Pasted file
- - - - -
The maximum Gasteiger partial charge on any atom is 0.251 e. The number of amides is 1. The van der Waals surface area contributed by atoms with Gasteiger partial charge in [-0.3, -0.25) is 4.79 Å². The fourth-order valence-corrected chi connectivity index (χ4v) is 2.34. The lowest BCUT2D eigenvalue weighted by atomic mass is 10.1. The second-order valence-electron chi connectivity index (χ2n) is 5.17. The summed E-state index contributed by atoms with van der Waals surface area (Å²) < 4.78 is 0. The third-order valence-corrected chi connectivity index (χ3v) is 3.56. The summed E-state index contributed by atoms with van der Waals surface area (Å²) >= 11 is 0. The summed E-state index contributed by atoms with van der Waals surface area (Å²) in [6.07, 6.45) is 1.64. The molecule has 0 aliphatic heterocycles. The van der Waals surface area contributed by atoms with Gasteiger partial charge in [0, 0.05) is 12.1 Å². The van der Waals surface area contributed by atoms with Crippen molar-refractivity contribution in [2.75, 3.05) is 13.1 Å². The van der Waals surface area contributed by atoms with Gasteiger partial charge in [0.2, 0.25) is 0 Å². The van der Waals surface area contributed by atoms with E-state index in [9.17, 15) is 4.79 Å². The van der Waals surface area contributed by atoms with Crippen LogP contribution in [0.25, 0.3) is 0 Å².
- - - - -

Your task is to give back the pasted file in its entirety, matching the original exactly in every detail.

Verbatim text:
The maximum Gasteiger partial charge on any atom is 0.251 e. The number of amides is 1. The van der Waals surface area contributed by atoms with Gasteiger partial charge in [-0.3, -0.25) is 4.79 Å². The fourth-order valence-corrected chi connectivity index (χ4v) is 2.34. The lowest BCUT2D eigenvalue weighted by atomic mass is 10.1. The second-order valence-electron chi connectivity index (χ2n) is 5.17. The summed E-state index contributed by atoms with van der Waals surface area (Å²) < 4.78 is 0. The third-order valence-corrected chi connectivity index (χ3v) is 3.56. The summed E-state index contributed by atoms with van der Waals surface area (Å²) >= 11 is 0. The summed E-state index contributed by atoms with van der Waals surface area (Å²) in [6.07, 6.45) is 1.64. The molecule has 0 aliphatic heterocycles. The van der Waals surface area contributed by atoms with Gasteiger partial charge in [0, 0.05) is 12.1 Å². The van der Waals surface area contributed by atoms with Crippen molar-refractivity contribution in [2.75, 3.05) is 13.1 Å². The van der Waals surface area contributed by atoms with Gasteiger partial charge in [0.2, 0.25) is 0 Å². The van der Waals surface area contributed by atoms with E-state index in [9.17, 15) is 4.79 Å². The van der Waals surface area contributed by atoms with Crippen LogP contribution in [0.25, 0.3) is 0 Å².